For the next twenty-five years, the sign seemed to weather the elements pretty well. However, by 1975-1976 the sign showed serious signs of deterioration. Many of the photos on the website show evidence of how debilitated the sign had become, by the mid-1970s. In 1976 the Chamber of Commerce undertook a campaign to save and refurbish the deteriorated sign. This campaign was called, Save The Sign. Funds were raised and the sign received a facelift. However, within a couple of years the signs showed considerably more deterioration. Many of the photos on the website, show how debilitated and damaged the sign had become, due to mother nature's elements.


Replacing the old Hollywood sign in 1978, was due, in large part, because of the public campaign to restore the landmark. The Chamber of Commerce set out to replace the intensely deteriorated sign with a more permanent structure. Nine donors gave $27,700 each to sponsor replacement letters, made of steel. The letters were 45 feet tall and range from 31 to 39 feet wide. After the old sign was demolished, the new sign was erected in exactly the same location, as the old one. The new HOLLYWOOD sign was unveiled on Hollywood's 75th anniversary, November 14, 1978, before a live television audience of 70 million people. One of the finest photographs taken of the unveiling of the new sign, was taken by Bruce Torrence, who perched himself across the canyon from the sign, with the intent of taking photos of the unveiling of the new sign. As it turned out, he took a photo at the same time all the klieg lights and illumination was turned on. That photo, has adorned the cover of several books and websites, including the website. After the unveiling of the new sign, Hugh Hefner hosted a signed party at the Playboy mansion. Photos of that party also appear on the website.

Recent refurbishment

In 2005, the sign underwent a bit of a touchup when the Bay Cal Commercial Painting Company had its workers strip the letters back to their original metal base and repainting them white. Also, on the website, are photos showing the repainting of the Hollywood sign.


Save The Peak Campaign

In 2009, Fox River Financial Resources Inc., which owned the 138 acres behind the Hollywood sign, put the property up for sale. Developers have been eyeing the hillside, once owned by Howard Hughes, for luxury mansions. However a nonprofit land conservation group was given the chance to buy the land for $12.5 million. As the April 30, 2010 deadline neared, the group was nearly $1 million short. Hugh Hefner anted up $900,000, which helped the campaign cross the finish line. On Monday, the Trust for Public Land announced that, thanks to Hefner's gift, and an additional $500,000 from the Tiffany & Company Foundation and Eileen Getty, it finally had the $12.5 million needed to buy Cahuenga Peak from Fox River Financial Resources Inc. The 138 acre property, which offers a spectacular 360 degree panorama of the Los Angeles basin and the San Fernando Valley, now would become part of Griffith Park.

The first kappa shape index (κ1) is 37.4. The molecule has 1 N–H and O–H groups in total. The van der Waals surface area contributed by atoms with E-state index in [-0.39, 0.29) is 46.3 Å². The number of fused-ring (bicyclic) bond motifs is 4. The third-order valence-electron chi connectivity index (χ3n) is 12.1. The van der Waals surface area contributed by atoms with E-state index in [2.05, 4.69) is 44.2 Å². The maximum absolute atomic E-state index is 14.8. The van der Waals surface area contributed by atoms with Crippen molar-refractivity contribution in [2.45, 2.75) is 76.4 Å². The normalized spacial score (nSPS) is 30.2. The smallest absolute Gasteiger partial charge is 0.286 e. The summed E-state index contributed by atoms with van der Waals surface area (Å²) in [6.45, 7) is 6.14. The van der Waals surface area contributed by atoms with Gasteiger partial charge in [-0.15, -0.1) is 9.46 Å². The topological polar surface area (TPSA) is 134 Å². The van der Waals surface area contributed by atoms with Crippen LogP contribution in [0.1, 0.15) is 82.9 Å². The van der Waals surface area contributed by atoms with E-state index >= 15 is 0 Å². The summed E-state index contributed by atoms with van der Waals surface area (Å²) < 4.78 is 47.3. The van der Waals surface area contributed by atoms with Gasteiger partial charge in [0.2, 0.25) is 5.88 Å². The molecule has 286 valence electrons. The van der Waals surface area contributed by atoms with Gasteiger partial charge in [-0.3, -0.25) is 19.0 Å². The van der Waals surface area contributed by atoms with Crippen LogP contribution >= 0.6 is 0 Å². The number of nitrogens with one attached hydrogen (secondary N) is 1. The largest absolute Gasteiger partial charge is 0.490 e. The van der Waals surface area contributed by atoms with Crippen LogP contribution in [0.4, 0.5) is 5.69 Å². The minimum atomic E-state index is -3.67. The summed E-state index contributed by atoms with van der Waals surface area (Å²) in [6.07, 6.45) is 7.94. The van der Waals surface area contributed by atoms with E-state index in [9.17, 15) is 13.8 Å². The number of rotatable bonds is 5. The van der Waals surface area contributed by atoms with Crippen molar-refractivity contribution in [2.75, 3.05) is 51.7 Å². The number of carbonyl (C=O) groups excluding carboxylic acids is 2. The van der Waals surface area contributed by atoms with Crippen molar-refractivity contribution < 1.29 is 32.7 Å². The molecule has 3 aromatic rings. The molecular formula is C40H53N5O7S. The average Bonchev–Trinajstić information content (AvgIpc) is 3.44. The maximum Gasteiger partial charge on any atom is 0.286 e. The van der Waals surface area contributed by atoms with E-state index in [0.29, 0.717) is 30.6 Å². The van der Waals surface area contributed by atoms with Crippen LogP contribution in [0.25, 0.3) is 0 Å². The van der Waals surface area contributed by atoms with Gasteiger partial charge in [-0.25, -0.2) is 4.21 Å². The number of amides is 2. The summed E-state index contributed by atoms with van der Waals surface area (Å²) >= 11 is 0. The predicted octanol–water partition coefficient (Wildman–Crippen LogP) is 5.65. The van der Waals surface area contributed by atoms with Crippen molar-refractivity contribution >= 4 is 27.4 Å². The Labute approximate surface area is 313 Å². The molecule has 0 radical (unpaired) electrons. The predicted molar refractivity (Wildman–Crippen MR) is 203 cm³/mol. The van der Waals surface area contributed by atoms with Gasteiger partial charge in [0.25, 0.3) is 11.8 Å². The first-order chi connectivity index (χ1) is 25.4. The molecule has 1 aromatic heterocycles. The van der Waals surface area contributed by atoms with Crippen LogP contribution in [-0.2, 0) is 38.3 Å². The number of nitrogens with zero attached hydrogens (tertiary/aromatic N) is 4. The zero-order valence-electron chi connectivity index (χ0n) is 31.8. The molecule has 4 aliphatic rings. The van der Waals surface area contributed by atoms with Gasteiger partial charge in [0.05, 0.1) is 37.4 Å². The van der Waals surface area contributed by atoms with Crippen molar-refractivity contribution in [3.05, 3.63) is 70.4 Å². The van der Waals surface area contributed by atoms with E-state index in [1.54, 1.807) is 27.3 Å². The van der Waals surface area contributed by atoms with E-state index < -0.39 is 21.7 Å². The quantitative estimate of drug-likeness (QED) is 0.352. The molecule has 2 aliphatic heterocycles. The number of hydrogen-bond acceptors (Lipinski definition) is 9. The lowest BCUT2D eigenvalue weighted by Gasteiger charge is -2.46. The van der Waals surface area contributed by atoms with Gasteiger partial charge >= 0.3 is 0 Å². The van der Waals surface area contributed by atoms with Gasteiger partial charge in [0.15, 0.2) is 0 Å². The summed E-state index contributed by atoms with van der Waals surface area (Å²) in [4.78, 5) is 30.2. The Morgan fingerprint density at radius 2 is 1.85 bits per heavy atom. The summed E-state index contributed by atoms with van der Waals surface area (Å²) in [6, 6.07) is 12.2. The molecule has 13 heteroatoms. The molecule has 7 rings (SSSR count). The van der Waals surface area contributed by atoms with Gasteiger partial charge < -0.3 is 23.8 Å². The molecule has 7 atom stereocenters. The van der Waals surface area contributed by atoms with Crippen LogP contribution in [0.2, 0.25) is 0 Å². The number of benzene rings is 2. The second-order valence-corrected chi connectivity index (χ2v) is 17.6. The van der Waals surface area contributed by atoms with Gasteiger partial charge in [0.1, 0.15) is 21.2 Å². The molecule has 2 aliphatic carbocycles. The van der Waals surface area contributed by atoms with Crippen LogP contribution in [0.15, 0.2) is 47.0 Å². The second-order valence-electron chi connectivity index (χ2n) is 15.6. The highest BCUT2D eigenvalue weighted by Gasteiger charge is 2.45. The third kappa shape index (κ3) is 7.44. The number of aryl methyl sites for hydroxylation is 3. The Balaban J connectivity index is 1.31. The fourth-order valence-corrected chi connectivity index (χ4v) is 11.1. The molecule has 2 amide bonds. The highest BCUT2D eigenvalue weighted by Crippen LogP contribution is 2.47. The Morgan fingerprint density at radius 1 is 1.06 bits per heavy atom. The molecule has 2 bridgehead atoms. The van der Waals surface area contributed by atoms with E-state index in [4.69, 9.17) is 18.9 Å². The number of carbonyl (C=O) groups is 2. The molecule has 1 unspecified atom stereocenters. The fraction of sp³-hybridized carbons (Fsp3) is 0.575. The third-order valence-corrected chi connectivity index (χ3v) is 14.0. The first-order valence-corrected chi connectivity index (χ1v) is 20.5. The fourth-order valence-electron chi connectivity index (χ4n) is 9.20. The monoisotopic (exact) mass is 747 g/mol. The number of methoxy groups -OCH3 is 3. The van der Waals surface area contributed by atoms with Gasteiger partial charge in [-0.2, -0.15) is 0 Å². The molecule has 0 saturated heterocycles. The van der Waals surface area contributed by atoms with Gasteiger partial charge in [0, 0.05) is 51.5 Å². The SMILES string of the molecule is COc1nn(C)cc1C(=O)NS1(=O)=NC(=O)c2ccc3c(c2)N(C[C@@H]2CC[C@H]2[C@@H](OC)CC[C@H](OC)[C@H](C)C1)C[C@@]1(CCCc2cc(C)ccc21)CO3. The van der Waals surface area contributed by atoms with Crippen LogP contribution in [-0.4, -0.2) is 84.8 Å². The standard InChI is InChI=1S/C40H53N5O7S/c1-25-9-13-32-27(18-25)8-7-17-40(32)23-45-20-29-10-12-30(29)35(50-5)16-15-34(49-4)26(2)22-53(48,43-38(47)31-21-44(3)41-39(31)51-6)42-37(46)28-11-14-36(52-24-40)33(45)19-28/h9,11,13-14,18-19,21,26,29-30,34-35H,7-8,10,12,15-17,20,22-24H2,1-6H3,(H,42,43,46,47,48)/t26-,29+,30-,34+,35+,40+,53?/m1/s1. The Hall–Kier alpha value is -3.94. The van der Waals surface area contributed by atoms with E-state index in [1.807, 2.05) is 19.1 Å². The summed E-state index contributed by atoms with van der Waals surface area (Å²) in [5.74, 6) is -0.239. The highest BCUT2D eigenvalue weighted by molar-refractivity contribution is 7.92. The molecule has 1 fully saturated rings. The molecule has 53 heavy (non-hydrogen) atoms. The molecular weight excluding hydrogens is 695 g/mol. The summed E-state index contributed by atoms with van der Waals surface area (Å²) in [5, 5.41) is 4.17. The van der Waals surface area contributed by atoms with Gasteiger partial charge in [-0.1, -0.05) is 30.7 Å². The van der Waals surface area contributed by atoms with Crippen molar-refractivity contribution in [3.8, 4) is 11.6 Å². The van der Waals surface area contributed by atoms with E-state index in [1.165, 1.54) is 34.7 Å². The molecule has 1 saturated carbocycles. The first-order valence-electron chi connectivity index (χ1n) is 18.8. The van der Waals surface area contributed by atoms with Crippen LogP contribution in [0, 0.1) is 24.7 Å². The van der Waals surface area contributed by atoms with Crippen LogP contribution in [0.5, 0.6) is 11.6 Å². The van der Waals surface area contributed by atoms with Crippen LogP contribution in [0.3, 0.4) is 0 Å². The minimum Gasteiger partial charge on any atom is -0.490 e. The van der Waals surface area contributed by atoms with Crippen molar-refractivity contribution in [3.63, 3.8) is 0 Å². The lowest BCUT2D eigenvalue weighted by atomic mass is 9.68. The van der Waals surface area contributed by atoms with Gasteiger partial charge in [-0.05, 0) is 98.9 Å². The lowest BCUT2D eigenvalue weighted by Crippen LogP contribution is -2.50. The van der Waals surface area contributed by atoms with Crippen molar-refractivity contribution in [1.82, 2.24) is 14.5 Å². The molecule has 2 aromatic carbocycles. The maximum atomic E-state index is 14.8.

Hollywood Sign Alterations

For 50 years, from 1923 to 1973, the Hollywood sign was never the subject of vandalism or alteration. However, in 1973, an unknown person painted the image of singer, Leon Russell, on a large piece of white canvas. Then, he hiked up to the Hollywood sign and draped the large canvas over the letter D. Three years later the sign was, again, altered to read Hollyweed in order to commemorate the relaxed laws regarding the possession of marijuana. Danny Finegood, who altered the sign to read Hollyweed, was responsible for altering the sign to read Holywood, as a tribute to Easter.  Since then, the Hollywood sign has been altered many times to read such words as, Go Navy, Fox, Caltech, Perotwood and Go UCLA. Photos of many of these alterations can also be seen on the website.